“These cups are all of my songs,” he said. “Deep feeling fashioned them all, but the feelings no longer remain, only the art. This is how all of creation came to be. Now you are welcome to fill them with your own feelings.” This cup was another goblet with a stem that appeared to be two golden hands whose fingertips became tree branches clutching a frosted glass cup with a wide lip. I lifted the cup to drink from it and was struck by the image of the brightest whitest sun I had ever seen inside. The beams burst forth like crystal with rainbow edged beads of light. I don’t know what I drank from it, it didn’t matter.
“What song is this?” I asked, but Franz didn’t seem to want to tell me. I guess it wasn’t important, or maybe I’ll find it later. I handed the cup back to him and he put it away. He closed the bookshelf cabinet. It appeared as if cobwebs floated all around us, but even these were merely the ghosts of cobwebs. Franz pulled out a book which was very old and much loved. It was a book of Schiller poems.
“These books are all the poems that shaped me, and my journals and diaries too.” He opened the book and it was covered in footnotes written in pencil. He put it back and we turned to the right where there was another similar bookshelf.
"What is this special place?" I asked.
"This is the shrine to my dead feelings," Franz said matter-of-factly.
He then opened this shelf in the same odd manner as the former, and inside was the same long tray but full of flowers of every color and variety. Butterflies fluttered just above them, but the flowers were all dried and the butterflies were made of paper.
“The ring I gave you is an analogy for this,” he continued. “The lotus rises above the muck of emotion, but we mustn’t forget the feelings that forged us. The diamond dewdrop on that lotus can be seen as a single tear. These painful feelings are capable of creating the deepest beauty, and in so doing they themselves become beautiful.”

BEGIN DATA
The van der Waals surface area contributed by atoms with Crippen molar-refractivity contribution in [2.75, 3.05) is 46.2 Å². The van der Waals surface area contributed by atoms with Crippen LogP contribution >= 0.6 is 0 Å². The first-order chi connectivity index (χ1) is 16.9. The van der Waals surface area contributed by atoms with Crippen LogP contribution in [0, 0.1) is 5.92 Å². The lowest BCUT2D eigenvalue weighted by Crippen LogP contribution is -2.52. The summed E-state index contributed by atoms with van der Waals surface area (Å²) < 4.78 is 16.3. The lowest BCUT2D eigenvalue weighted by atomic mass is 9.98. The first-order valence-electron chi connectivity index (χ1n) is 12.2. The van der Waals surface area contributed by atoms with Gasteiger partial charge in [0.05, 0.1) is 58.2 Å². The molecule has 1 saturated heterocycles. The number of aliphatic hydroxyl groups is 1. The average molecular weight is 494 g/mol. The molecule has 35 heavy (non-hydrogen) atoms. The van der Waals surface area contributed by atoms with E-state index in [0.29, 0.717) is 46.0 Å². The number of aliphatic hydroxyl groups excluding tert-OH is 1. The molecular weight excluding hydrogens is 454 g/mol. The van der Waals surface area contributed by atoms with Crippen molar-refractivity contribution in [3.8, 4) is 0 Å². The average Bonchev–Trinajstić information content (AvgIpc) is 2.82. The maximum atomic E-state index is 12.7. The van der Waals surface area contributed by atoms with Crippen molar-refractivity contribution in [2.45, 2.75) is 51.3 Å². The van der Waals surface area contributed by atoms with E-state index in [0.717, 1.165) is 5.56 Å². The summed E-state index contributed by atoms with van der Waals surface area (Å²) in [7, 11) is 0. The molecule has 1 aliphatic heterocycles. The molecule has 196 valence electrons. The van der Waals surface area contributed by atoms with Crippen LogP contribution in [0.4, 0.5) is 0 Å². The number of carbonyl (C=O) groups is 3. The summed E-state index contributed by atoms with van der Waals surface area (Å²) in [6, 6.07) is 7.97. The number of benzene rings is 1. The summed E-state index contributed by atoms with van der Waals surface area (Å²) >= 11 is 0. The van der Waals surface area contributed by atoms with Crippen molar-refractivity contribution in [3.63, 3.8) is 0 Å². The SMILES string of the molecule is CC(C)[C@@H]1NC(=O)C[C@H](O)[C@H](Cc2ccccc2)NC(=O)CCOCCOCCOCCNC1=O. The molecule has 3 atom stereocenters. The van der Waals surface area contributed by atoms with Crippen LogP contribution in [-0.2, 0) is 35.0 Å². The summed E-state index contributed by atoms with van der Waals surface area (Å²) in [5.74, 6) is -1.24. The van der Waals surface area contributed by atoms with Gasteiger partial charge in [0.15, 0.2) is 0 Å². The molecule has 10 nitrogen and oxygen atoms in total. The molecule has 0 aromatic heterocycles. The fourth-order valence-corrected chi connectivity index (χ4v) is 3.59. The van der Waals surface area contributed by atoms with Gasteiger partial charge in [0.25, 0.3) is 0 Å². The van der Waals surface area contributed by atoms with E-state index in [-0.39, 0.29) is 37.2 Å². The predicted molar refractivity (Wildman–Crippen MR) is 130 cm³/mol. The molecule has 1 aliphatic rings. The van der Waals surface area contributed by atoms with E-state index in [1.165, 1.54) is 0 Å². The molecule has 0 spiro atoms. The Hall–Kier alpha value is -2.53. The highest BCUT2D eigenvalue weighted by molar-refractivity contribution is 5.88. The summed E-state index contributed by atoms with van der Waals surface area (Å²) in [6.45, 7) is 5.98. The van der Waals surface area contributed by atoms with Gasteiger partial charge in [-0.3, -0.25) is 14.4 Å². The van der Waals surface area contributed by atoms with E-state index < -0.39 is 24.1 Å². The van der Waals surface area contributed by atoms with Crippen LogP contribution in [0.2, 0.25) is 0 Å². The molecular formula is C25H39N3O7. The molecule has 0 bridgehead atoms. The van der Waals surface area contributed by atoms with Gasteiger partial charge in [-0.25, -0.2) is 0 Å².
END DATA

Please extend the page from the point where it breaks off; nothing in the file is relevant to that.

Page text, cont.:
I looked at the skeleton again and noticed that now behind her was a stained glass window where there had been the bouquet of dried flowers. I realized that while this room was a shrine to dead feelings it was still very much alive and changing all the time. I suppose that makes sense. The way we see how we felt once upon a time is always changing. Our personal histories are constantly being rewritten within our own subconscious.
I was beyond words. But still I realized I hadn’t gotten all the information I wanted on Du bist die Ruh.
“But, I wanted to know more about your artistic choices for that song,” I said. “Why did you choose the modulations and motifs you did, especially in that piano intro.”
As the ever flattening and descending piano line played in my head I got an image of uneven stone steps leading down deep into a human heart where I opened a wrought iron gate and closed it behind me. As the piano line jumped up and fluttered I lit a candle and filled the heart with my light. Aha!
Feelings are fleeting but art is eternal. Our emotions are but wax molds that melt when shaping copper. The copper holds their shape, even when the feelings themselves are lost.
I got up and put on a CD of Elizabeth Schwarzkopf singing Schubert lieder. One of the songs was Ganymede. Now things make some interesting sense. It would appear Franz saw himself as Ganymede, not just in the homoerotic sense (look it up), but as literal cup bearer to the gods - most beautiful among mortals for his mind and therefore abducted, inspiration forced upon him as a form of seduction so he could always be giving his art to the immortals. No wonder Franz has this collection of beautiful cups.
Hi, Juliana Brandon here. This is where I let you peek behind the scenes here at Paper Puppet Opera. See works in progress, rehearsal snippets, and learn more about the history behind each production.